Religious Education in the Early Years

Religious Education in the Early Years

Religious Education in the Early Years

Religious Education in the Early Years

Synopsis

This volume looks at the role of Religious Education in the curriculum for the Early Years child. This book attempts to:*Discuss how to incorporate a wide range ofreligions in the classroom;*Consider how these can be explored in exciting and imaginative ways;*Help readers clarify their thinking on the subject;*Looks at the development of new approaches to the teaching of RE.Through studying practical examples and discussing what should be aimed at when considering good practice in the classroom, she provides a text that manages to be both inspirational and useful. This is a great addition to the RoutledgeFalmer series of books on Teaching and Learning in the First Three Years of School.

Excerpt

For many in education, both teachers and students, Religious Education is a controversial subject. It is neither a core nor a foundation subject: it is described as being ‘part of the basic curriculum’, and until 1988 it was the only subject that was required to be taught to all.

In the opening section of this book, discussion is developed with the purpose of helping readers clarify their thinking on Religious Education. This involves examining a few of the popular thinking movements which have exerted immense influence over the way in which popular opinion perceives religion, especially the apparent ‘fact/belief’ division and the way in which it has caused Religious Education to develop, particularly during the past few decades of this century.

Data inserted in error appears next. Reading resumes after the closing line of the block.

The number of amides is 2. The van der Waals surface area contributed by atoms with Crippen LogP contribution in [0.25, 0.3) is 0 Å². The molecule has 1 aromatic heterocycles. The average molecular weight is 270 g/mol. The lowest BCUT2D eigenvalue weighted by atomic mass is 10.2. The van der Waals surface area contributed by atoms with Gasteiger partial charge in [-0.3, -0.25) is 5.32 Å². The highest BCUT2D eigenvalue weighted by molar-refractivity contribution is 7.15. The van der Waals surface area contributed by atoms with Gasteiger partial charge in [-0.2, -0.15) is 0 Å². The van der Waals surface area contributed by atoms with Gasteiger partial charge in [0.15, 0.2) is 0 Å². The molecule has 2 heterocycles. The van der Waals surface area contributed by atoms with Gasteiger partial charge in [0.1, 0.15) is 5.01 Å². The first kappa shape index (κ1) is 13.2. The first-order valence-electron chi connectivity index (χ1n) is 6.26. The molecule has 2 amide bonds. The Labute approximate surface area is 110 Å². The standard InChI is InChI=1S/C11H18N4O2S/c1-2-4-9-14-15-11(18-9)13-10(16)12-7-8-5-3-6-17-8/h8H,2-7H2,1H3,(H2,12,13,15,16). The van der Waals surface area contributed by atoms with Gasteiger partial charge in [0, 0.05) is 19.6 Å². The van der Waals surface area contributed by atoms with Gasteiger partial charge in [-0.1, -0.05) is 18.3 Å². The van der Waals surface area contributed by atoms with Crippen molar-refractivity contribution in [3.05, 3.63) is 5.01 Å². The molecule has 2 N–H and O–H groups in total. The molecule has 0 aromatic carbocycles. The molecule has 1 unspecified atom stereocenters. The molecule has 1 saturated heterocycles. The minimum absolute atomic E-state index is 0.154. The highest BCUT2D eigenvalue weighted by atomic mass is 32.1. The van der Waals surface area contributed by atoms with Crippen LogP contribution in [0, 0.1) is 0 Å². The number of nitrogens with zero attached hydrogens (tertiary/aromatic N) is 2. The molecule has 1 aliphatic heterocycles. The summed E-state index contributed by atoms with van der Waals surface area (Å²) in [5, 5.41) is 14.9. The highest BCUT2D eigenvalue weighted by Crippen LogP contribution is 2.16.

The following sections of the book advocate an entirely new approach to the subject, one called evaluative Religious Education. This approach, by recognising the richness of the wisdom which is enshrined within the scriptures of the great world religions, sees religious insights as invaluable in that they offer people a yardstick against which life’s experiences can be assessed and tested. It is shown, by means of many practical examples, how the ideas can be introduced to children in the early years of schooling.

The aim is not to condition children within any particular faith. The book sets out to examine conceptual development in Religious Education, and to show how closely religion is linked with language work and literacy, and the development of values.

As the book was in its final stages, the author read an account in a national newspaper of one of her former pupils. As a six year old, Michelle had loved History, Religious Education and English. However, she had never been motivated by Mathematics and the Sciences. As she progressed through primary school her early promise was not fulfilled, and she began to lose interest even in those subjects that had fascinated her at an early age. She did not co-operate in the secondary phase of schooling, as she came to believe that ‘school is a waste of time’. She never passed any examinations and by the age of sixteen she had become a drug addict.

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